Saturday, June 18, 2011

Escarpment Trail run

Last weekend of lowland training! Recently I received a letter telling me "due to a stroke of bad luck, your entry into the Escarpment Trail Run has been accepted". This is a 30k race at the end of July on a technical, rocky, interesting course in the Catskills. Seems like a good place for some recon and a bit of trail running/hill climbing from the valley to the finish line and then along a few miles up the course.

Escarpment boulder:

There used to be a nice hotel up here:

North Lake (the finish line for the race):

Today was a hazy day:

More Catskills geology (is that a duck in the upper left?):

One of several views along this stretch - this trail has more than its share of views compared to other Catskills trails:

This was a bit of a surprise:

View back down to the finish line lakes from North Point:

Bad Man Cave (not, apparently, related to the Bat Cave):

Rob Lowe's book on my iPod kept me entertained and laughing. The extended version of The Outsiders is now in my Netflix queue, plus I'm really looking forward to seeing Austin Powers again sometime soon!

Tuesday, June 7, 2011

CNYO REgaine orienteering

Last weekend I competed in the CNYO REgaine event. By "competed" I mean I went all-out to try to maximize my score, the most all-out I've done in a while, certainly for a long event anyway. By "REgaine" I mean a relay-style rogaine, where there are separate segments to the 24-hour event in which you can go out and look for controls in any order. We got a map with 39 controls at the start, each control worth a different # of points, and whoever got the most total points by the end of 24 hours would win.

The main difference from a 24-hour rogaine was the requirement to return to the start/finish area and rest for a certain length of time during each 6-hour segment. Most folks were running in the "Lone Wolf" category where it wasn't even a relay, just one person going out into the woods 4 times and coming back to rest in between. There was at least one team that switched off runners and always had someone in the woods, but it seemed the more competitive folks ran it solo.

The concept that I liked was that you could decide what order to run the following legs: 5 hour run/1 hour rest; 4 hour run/2 hour rest (twice); 3 hour run/3 hour rest. You could also swap the run/rest order to get more rest, but most people I believe ran the max 16 hours allowed for running. The only restriction was that you could not run back-to-back legs.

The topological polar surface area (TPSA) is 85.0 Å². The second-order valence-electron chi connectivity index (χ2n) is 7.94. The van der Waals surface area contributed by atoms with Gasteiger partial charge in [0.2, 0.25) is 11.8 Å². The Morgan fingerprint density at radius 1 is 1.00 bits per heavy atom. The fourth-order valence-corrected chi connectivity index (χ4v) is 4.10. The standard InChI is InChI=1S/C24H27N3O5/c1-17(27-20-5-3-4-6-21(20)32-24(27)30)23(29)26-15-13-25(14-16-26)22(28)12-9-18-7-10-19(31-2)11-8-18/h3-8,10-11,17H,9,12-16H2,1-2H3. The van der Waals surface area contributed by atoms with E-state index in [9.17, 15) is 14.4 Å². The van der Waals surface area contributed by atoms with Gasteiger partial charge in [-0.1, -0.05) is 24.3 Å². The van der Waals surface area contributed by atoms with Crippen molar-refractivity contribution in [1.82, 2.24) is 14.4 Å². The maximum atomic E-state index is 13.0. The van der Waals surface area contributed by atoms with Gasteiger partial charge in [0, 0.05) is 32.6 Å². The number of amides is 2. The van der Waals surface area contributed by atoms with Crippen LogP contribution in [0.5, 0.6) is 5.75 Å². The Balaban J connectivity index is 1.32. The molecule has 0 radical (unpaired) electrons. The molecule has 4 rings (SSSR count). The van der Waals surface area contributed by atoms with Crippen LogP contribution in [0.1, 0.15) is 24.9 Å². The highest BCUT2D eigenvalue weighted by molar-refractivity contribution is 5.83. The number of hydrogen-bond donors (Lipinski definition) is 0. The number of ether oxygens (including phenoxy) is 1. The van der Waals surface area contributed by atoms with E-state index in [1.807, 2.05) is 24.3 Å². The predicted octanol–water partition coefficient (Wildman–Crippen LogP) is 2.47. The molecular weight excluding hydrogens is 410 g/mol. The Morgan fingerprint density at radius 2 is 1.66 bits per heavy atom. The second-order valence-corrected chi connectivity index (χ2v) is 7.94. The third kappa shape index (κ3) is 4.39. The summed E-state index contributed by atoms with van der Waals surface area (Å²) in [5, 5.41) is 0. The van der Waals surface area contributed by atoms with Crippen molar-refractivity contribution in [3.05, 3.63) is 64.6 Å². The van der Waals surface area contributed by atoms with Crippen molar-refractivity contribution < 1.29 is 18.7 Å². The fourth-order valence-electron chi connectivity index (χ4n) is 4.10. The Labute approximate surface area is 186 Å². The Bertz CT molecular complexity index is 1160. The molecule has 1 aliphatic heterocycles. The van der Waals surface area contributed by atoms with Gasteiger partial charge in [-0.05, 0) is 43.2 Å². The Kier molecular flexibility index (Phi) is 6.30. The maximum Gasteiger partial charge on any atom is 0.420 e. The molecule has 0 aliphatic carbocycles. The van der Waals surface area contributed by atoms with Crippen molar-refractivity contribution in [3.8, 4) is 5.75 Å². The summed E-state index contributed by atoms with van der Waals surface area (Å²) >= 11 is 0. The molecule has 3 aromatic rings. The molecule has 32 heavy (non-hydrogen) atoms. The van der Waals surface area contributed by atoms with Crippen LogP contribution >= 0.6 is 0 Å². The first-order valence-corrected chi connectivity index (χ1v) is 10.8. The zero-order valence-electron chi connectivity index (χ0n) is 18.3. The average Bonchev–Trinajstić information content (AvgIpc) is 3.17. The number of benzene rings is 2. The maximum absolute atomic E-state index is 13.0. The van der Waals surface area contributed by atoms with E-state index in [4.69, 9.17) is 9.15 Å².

So that's quite an explanation, and this post will only get more wordy from here - no photos to share, I'm afraid. My complete focus was on the race, and by the end I was way too covered in dirt and grime to think about touching the camera. Anyone who doesn't really truly care about this event and all the details involved may want to skip this post or at least skip to the end to learn the outcome :) I haven't written a real race report in a long time, fair warning!

I drove my car out to the Morgan Hill State Forest south of Syracuse and set it up for sleeping and working on maps and gear. Any stage race requires efficiency during the rest periods and a quick gear turnaround for maximum sleep. I planned to experiment with a slightly odd strategy of starting out with a 1-hour rest period to work on maps and route planning, since we would receive the maps right before the start, and with rogaines it usually takes time to figure out a good course of action. I think everyone else got their maps and ran.

It was nice having time to divide up the points roughly into 4 sets, with a solid plan for the first leg and an eye on several controls that could be gotten whenever I had extra time. The most fun was on an island in the pond next to the start/finish - along with a canoe for anyone that wanted to use it. I looked forward to that, hoping I wouldn't be in a hurry at the time.

After an hour I waited with a group of runners doing the 6-hour course starting at 1 pm, then it was time to go. I ran along a dirt road and found a logging road over to a trail. It was immediately clear that the logging roads kinda sucked. Almost all of them were wet to some degree, sometimes comically so with deep slippery puddles. It was easier following alongside the road in the woods and dodging trees instead of muddy ruts.

I stuck it out for 300 meters in the name of learning about the terrain, coming to the blue-blazed hiking trail that wound around the western and northern parts of our map. Much better! After a nice downhill run I found the paved road that cut through the middle of the map and headed south.

The start/finish was located in the northwest corner of the competition area, and it was a long way to the furthest points. That made the southern section the obvious go-to spot for the 5-hour leg, and I probably could have figured that out on the fly without sitting for an hour checking everything out first. I ran a ways down the road, climbed east up the blue trail and then along a path next to a creek to find #65. 30 minutes in, that took a while, but hopefully the next few would come more quickly. I was aiming for 13 controls in 5 hours, hoping for 3.5 per hour plus 30 minutes down and another 30 minutes back.